A good case in point is mathematics. It is common to hear high school algebra teachers complain that their students are poorly prepared for high school math. A quick survey of middle school math teachers usually finds inappropriate blaming of the elementary teachers for the problem. In many elementary schools, you might find two camps: the teachers who feel they themselves were never good in math, and those teachers who say that most children really do not have the capacity for pre-algebra concepts. “Their little brains just can’t handle those abstract concepts!”

These two widespread teacher opinions (that parents could very easily uncover through a few interviews of students and teachers) provide a rich opportunity to challenge the governance system to produce positive results.

The families-as-stewards-of-governance may ask:

  • Can you show me the plan to teach the elementary teachers to be good in math?
  • How are you bringing teachers on board who know math, love to teach it and know how to teach it to all students?
  • How are the math teachers going to move from one or two traditional ways of teaching that guarantee that most students will not learn, to a dynamic array of approaches that ensure that all students will grasp and apply the principles of advanced mathematics.

So, governance must answer questions about:

  • staffing and teacher credentials,
  • professional development for those already teaching,
  • processes to monitor and be vigilant at the critical transition points, and
  • how the schools are demonstrating that, in fact, all students can learn math.

District Level Circle. A third circle is where families and community look at district-wide policies that help or hinder the academic success of all students. This is quite the opposite of the mythical parent chorus whining for social promotion, in-grade retention and any of the other deficit model institutional responses rooted in low expectations and despair of the children from poor, blue collar, minority or recent immigrant communities.

On the other hand, this article is not encouraging confrontational acts from disgruntled parents at public board meetings. There are many creative, productive ways to help school districts on the one hand develop healthy policies that hold on to the students and encourage their learning and on the other remove damaging, punitive rules that only serve to alienate, discourage and ultimately push out the many students who are not being served well. (IDRA research has found that between the 1985-86 and 2005-06 school years, more than 2.5 million students have been lost from public school enrollment, costing the state of Texas about $730.1 billion in forgone income, lost tax revenues, and increased job training, welfare, unemployment and criminal justice costs.)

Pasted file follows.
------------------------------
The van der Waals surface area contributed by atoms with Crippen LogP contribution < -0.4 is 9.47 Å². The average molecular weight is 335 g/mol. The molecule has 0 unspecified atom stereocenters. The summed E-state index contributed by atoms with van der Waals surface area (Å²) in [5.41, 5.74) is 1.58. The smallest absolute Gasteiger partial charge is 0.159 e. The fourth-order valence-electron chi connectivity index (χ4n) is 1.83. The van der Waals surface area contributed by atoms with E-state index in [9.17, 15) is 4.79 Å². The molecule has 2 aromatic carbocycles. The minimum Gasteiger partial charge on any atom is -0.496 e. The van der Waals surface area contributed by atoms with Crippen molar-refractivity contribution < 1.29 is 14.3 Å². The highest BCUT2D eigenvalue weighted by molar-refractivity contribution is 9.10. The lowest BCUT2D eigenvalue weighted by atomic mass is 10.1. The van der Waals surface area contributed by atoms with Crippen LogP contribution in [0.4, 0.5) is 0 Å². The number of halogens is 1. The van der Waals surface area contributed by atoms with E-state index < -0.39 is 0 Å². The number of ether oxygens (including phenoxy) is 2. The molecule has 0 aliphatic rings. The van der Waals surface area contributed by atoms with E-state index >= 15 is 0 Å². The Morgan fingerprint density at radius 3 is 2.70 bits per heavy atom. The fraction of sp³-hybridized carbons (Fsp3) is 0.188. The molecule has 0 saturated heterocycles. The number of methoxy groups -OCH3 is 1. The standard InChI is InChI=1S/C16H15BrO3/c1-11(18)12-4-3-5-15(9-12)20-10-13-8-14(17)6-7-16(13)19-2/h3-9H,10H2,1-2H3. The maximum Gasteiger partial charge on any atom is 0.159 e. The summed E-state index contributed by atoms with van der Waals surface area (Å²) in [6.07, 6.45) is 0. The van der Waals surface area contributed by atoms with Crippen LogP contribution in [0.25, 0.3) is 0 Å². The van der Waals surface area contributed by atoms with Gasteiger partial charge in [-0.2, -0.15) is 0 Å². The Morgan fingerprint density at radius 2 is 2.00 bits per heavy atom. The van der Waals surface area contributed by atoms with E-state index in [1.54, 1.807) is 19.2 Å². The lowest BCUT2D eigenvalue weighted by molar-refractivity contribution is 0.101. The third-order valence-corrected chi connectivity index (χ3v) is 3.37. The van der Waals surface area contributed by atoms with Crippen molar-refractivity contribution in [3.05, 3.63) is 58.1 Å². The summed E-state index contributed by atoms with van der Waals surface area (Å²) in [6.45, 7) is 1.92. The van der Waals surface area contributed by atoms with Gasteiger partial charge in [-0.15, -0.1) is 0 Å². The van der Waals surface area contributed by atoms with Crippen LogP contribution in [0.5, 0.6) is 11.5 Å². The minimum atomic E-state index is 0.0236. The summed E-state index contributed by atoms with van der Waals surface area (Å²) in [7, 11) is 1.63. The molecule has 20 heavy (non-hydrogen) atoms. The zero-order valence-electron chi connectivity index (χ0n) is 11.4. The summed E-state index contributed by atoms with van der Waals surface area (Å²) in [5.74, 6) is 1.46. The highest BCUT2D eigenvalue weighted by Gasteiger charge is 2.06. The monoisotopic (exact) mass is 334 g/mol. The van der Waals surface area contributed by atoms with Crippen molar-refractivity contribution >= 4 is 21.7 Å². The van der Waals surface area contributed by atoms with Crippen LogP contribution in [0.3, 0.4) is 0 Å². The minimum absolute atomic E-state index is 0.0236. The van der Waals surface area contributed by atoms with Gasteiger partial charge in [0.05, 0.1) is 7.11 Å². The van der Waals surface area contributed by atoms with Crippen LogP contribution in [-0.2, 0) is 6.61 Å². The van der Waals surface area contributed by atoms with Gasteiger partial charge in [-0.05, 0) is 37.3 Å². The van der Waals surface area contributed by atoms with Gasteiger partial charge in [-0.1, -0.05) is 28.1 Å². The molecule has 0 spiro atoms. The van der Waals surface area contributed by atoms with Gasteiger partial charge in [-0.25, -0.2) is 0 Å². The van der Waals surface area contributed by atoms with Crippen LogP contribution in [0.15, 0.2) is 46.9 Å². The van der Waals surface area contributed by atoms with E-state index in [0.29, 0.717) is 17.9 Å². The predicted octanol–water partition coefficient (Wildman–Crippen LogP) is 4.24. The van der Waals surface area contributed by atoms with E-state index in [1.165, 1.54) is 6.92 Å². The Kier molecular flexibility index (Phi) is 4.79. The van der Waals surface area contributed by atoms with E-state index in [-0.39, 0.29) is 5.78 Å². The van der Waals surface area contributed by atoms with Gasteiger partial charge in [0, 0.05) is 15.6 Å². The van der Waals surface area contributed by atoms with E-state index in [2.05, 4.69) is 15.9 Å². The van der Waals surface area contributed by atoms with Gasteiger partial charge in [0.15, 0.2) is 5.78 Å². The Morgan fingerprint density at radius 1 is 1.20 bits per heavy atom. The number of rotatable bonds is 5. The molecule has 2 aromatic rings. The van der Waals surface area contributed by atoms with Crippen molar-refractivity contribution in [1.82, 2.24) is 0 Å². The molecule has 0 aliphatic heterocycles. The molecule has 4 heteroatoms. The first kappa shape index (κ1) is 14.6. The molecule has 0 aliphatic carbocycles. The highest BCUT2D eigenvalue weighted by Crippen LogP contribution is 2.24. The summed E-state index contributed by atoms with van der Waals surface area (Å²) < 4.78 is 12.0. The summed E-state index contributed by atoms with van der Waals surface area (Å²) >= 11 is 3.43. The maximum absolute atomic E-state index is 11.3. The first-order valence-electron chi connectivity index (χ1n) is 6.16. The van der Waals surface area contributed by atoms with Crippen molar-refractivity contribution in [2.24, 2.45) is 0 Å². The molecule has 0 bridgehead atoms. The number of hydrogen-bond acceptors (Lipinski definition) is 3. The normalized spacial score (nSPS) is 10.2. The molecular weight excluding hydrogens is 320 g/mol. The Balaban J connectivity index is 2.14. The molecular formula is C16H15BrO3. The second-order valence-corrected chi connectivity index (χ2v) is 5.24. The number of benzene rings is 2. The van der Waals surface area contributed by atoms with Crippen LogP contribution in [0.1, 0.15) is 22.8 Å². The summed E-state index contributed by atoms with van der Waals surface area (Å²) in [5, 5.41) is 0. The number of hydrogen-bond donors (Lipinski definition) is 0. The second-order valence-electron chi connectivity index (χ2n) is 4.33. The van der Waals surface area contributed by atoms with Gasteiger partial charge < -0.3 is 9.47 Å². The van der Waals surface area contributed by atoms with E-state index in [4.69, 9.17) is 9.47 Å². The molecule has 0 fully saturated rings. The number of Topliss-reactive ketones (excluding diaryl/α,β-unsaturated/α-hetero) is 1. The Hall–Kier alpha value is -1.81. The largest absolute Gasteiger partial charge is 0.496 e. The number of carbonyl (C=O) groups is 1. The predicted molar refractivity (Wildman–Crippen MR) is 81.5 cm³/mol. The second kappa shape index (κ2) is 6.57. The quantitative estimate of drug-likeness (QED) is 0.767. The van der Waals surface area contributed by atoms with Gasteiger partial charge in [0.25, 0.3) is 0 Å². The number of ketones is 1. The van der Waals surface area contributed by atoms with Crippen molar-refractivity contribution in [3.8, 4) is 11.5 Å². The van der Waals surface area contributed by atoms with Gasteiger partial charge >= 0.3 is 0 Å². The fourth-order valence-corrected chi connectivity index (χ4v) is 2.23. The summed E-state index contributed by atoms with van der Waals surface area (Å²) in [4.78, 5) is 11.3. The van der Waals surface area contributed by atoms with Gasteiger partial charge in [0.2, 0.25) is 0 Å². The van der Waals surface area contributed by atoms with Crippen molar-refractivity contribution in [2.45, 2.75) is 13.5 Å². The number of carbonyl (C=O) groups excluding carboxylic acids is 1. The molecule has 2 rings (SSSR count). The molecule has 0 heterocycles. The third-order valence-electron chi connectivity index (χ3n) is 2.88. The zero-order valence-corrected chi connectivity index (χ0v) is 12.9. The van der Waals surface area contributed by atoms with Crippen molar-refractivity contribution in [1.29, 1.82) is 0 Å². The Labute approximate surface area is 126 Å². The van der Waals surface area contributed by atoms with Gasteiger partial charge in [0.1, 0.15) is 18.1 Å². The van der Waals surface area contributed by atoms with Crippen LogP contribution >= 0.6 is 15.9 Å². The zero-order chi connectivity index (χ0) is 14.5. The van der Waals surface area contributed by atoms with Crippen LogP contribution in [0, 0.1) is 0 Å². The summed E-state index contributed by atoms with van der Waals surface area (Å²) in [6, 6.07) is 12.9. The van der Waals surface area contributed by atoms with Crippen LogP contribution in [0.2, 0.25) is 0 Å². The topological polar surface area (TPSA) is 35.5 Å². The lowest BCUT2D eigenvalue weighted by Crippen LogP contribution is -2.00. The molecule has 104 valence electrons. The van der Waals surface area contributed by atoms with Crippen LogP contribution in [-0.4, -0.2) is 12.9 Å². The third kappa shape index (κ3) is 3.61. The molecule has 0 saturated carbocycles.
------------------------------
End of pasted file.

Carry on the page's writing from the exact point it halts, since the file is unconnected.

Parents working with decision-makers and elected officials can provide a powerful and rigorous lens to reveal and extend the assets of the schools and the community while also removing what is counter-productive, harmful and not conducive to academic achievement and success for all students.

Parents do not need to understand the intricacies of school policies and regulations. They can judge the overall impact on students and leave it to the educators, wordsmiths and legal eagles to draft tools of governance that are benign and beneficial to all students.

IDRA has been promulgating a Parent Leadership Model (see bilingual description) centered on valuing of the parent and a collaborative peer leadership approach. Hundreds of parents in Texas have participated in various iterations of the model that parallels the concept that all children can learn with the recognition that all parents want their children to learn and succeed in school.

There are other organizations doing stellar and cutting-edge work. The Center for Parent Leadership at the Pritchard Committee begun in Kentucky is one. Another is the Parent Institute for Quality Education (PIQE) (https://www.piqe.org/), originally started in California.

Beyond electing school board members, parents, families and communities have many options to question, examine and inform the major decisions schools make, especially if there are clear signs that schools must change if children are to succeed.


Cortez, J.D. “Texas School Holding Power (Past, Present and Future),” IDRA Newsletter (San Antonio, Texas: Intercultural Development Research Association, October 2006).

Cotton, K., and K.R. Wikelund. “#6 Parent Involvement in Education,” Research You Can Use Close-Up (Portland, Oregon: Northwest Regional Educational Laboratory, 2001) http://educationnorthwest.org/sites/default/files/parent-involvement-in-education.pdf.

Johnson, R.L. “Texas Public School Attrition Study 2005-06 Gap Continues to Grow,” IDRA Newsletter (San Antonio, Texas: Intercultural Development Research Association, October 2006).

Aurelio M. Montemayor, M.Ed, is an IDRA senior education associate and director of the Texas IDRA Parent Information and Resource Center. He also serves on the national board of PTA. Comments and questions may be directed to him via e-mail at feedback@idra.org.

[©2007, IDRA. This article originally appeared in the June- July 2007 IDRA Newsletter by the Intercultural Development Research Association. Permission to reproduce this article is granted provided the article is reprinted in its entirety and proper credit is given to IDRA and the author.]